Wednesday, July 25, 2012

Cover-to-Cover Commuting: Sex on the Moon

As I said before, I'm on a bit of a true crime kick this summer.  Sex on the Moon by Ben Mezrich has a catchy title and quite the different premise from the usual murders that are found in the 364 Dewey section.

Unfortunately, as I was writing this review, I happened upon some information that made me feel duped.  While this is no Million Little Pieces, it is an embellished tale.  Entertaining, yes; entirely factual, no.  The author did not do his homework for this book, which seems mostly based on interviews with the criminal behind the caper.  It drops my rating.

(As Wikipedia puts it, "Testimony given [for a National Geographic show] is at odds with some of the key claims made in Ben Mezrich's account.)

Checkouts: Information unavailable
Typical reader: True crime fans and those drawn by the title
Source: Checked out from my local library

Synopsis: Thad Roberts, a daredevil and an up-and-coming fellow in a prestigious NASA program, risks it all to perform a most audacious heist - stealing moon rocks gathered by the Apollo missions.

My Goodreads rating: 3 stars

Thad Roberts is an idiot of a genius.  After a rough and rocky start to adulthood, allegedly getting kicked out of the Latter-Day Saints' missionary training as well his family, and marrying young and penniless, he decided to be an astronaut and set about achieving that goal.  He managed to land an internship several years in a row at the Johnson Space Center in Texas.  It was there that he came up with a wild, extravagant heist to impress his girlfriend - the liberation of moon rocks from a secure safe in one of NASA's most secure buildings.  Then he went and promptly got caught in a sting operation by the FBI.

The book is exciting in parts, particularly the execution of the theft itself, and dry and dull in others.  It lacks the complete story; apparently Mr. Mezrich only interviewed Roberts and Axel Emmermann, the Belgian rock collector who contacted the FBI about someone trying to sell moon rocks.  From what I've read elsewhere, both men are portrayed as greater than they really were.  The characterizations of those involved are actually quite the caricatures.  If you go by this book, the other interns had dull lives before Roberts spiced things up with camping trips, skydiving, and such.  And all the female interns were blonde and buxom beauties.  (Speaking of the female interns, I don't know why his girlfriend and other accomplice's names were changed, considering they also were charged in the heist and their names are matters of public record.)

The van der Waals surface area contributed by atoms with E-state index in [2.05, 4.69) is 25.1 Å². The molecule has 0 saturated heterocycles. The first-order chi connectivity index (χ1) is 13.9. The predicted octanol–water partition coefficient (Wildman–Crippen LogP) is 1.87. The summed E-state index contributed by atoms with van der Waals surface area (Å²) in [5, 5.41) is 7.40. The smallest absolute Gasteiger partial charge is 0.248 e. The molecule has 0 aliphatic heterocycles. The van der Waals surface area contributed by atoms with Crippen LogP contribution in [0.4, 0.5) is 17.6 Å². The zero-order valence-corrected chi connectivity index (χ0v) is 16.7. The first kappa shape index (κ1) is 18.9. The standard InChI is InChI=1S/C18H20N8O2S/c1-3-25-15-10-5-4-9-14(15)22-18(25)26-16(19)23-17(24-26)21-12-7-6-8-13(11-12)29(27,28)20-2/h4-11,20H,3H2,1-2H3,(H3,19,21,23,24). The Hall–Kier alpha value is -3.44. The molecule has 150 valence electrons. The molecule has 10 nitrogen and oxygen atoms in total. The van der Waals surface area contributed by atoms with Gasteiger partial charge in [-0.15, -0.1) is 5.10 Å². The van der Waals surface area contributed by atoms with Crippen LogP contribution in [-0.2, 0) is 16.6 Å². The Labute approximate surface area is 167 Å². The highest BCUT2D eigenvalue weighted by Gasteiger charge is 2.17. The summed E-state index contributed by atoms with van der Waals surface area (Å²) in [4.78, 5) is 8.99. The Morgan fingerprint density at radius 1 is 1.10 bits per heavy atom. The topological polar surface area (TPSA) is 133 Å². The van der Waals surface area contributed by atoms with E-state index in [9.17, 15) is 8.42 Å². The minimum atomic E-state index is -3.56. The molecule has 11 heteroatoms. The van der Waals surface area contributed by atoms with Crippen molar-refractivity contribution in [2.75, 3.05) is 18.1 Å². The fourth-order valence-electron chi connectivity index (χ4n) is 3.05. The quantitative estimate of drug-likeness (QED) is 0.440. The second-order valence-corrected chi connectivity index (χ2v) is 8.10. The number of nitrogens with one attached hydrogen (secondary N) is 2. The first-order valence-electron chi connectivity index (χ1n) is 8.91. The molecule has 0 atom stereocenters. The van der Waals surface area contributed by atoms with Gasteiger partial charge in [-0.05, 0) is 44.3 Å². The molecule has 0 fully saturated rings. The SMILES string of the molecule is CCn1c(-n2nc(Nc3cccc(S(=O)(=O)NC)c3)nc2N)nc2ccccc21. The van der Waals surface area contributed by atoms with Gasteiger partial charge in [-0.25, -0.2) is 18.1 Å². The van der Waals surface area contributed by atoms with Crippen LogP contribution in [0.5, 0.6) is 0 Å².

I did not particularly enjoy the audiobook's narration.  Casey Affleck has a rather gravelly voice.  His diction is clear, though, and he differentiates between speakers.  It did not deter me.

In spite of being embellished, this was still an interesting book to listen to.  As I previously stated, the execution of the heist was exciting.  Learning a bit about NASA, the Apollo missions, and the moon rocks was also interesting.  If you want to read or listen to this book, just take it with a grain of salt.


  1. I thought this sounded a bit -too- "larger than life" when you were describing parts of it to me. Even so, I'm glad it proved to be enjoyable, if embellished.

    1. Strangely, an amazing portion of the heist was left out. According to the article I linked to in my review, Thad and Tiffany donned wetsuits and oxygen tanks to get through a room full of nitrogen gas. It sounded simpler in the book!